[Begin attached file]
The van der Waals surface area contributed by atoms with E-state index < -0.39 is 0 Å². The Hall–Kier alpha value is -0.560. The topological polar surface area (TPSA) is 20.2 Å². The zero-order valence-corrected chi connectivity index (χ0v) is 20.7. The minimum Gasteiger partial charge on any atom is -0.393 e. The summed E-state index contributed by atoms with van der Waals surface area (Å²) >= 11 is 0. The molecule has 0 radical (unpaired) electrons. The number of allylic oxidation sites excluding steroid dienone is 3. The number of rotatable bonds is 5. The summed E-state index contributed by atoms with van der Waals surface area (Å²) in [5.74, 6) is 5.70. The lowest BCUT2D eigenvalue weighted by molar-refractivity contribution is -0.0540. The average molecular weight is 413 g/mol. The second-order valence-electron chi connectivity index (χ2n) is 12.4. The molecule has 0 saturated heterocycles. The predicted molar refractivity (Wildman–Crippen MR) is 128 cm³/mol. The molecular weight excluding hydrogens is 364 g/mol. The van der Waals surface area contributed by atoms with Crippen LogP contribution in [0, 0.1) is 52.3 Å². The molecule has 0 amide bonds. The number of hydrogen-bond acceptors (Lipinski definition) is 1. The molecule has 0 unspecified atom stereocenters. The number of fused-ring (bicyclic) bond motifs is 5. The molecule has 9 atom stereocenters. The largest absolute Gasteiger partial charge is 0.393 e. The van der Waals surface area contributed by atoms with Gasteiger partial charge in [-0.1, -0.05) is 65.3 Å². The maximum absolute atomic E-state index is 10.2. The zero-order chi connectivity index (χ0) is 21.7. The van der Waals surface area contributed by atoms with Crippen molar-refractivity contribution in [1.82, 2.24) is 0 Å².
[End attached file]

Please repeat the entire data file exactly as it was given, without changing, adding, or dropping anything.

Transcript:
The van der Waals surface area contributed by atoms with E-state index < -0.39 is 0 Å². The Hall–Kier alpha value is -0.560. The topological polar surface area (TPSA) is 20.2 Å². The zero-order valence-corrected chi connectivity index (χ0v) is 20.7. The minimum Gasteiger partial charge on any atom is -0.393 e. The summed E-state index contributed by atoms with van der Waals surface area (Å²) >= 11 is 0. The molecule has 0 radical (unpaired) electrons. The number of allylic oxidation sites excluding steroid dienone is 3. The number of rotatable bonds is 5. The summed E-state index contributed by atoms with van der Waals surface area (Å²) in [5.74, 6) is 5.70. The lowest BCUT2D eigenvalue weighted by molar-refractivity contribution is -0.0540. The average molecular weight is 413 g/mol. The second-order valence-electron chi connectivity index (χ2n) is 12.4. The molecule has 0 saturated heterocycles. The predicted molar refractivity (Wildman–Crippen MR) is 128 cm³/mol. The molecular weight excluding hydrogens is 364 g/mol. The van der Waals surface area contributed by atoms with Crippen LogP contribution in [0, 0.1) is 52.3 Å². The molecule has 0 amide bonds. The number of hydrogen-bond acceptors (Lipinski definition) is 1. The molecule has 0 unspecified atom stereocenters. The number of fused-ring (bicyclic) bond motifs is 5. The molecule has 9 atom stereocenters. The largest absolute Gasteiger partial charge is 0.393 e. The van der Waals surface area contributed by atoms with Gasteiger partial charge in [-0.1, -0.05) is 65.3 Å². The maximum absolute atomic E-state index is 10.2. The zero-order chi connectivity index (χ0) is 21.7. The van der Waals surface area contributed by atoms with Crippen molar-refractivity contribution in [1.82, 2.24) is 0 Å².